The objective of this paper is to explore the progress of current reforms to government in the English regions through administrative decentralisation aimed at delivering economic growth and greater accountability.
In addition to government documents the paper is informed by the views of a range of public and non‐governmental bodies on key aspects of the reforms, including the preparation of integrated regional strategies, accountability arrangements and institutional capacity.
While holding out the prospect of a more effective approach to regional policy making and delivery, implementation of the reforms carries risks for the delivery of key government policies. There is little evidence that they will assist in reversing disparities in economic growth rates between the English regions or tackle England's ingrained tradition of centralisation. There are also concerns that the prominence given to economic considerations is incompatible with delivering sustainable development.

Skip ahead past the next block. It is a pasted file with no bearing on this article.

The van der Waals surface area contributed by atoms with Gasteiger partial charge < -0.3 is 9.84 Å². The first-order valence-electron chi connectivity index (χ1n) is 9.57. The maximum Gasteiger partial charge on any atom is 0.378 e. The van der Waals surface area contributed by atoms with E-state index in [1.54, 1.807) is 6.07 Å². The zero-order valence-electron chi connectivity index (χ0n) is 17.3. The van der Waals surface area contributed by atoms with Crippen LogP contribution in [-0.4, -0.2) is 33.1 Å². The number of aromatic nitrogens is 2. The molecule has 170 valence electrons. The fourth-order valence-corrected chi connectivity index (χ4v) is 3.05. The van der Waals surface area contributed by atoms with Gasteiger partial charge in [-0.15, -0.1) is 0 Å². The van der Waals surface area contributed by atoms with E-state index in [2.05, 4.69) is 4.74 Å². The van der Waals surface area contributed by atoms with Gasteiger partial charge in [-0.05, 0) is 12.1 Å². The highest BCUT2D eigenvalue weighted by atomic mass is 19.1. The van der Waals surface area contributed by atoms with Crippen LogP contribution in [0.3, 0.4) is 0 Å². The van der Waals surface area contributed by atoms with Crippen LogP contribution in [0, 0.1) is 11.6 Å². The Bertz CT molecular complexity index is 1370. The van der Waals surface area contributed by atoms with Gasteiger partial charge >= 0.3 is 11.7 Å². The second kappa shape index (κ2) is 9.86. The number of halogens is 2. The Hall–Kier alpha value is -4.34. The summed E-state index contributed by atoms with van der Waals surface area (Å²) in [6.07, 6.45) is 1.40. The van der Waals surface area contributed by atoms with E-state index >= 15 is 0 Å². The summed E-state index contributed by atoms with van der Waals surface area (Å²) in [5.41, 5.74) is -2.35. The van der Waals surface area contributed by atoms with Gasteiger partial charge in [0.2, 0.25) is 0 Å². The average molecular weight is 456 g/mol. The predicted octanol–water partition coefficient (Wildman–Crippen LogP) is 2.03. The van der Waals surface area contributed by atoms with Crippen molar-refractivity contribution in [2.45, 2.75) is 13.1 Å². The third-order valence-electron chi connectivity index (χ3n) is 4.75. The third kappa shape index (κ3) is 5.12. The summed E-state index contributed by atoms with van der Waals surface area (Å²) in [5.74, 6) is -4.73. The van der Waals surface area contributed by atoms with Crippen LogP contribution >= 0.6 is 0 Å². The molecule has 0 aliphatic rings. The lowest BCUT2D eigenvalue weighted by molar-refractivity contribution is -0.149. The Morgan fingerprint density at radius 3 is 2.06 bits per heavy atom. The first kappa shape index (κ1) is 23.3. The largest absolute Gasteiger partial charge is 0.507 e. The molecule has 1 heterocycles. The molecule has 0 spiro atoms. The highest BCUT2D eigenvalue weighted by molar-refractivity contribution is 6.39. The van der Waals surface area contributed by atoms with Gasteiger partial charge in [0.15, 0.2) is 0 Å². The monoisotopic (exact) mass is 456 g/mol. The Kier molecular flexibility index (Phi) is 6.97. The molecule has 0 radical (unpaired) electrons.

Greater attention needs to be given to the coordination of national policies with a regional dimension and to the sub‐national institutional capacity required to both prepare and deliver integrated regional strategies.
Drawing on empirical evidence this paper offers insights into the administrative and policy tensions associated with ongoing reforms to sub‐national government in England.
Pearce, G. and Mawson, J. (2009), "Governance in the English regions: moving beyond muddling through?", International Journal of Public Sector Management, Vol. 22 No. 7, pp. 623-642. https://doi.org/10.1108/09513550910993380Download as .RIS
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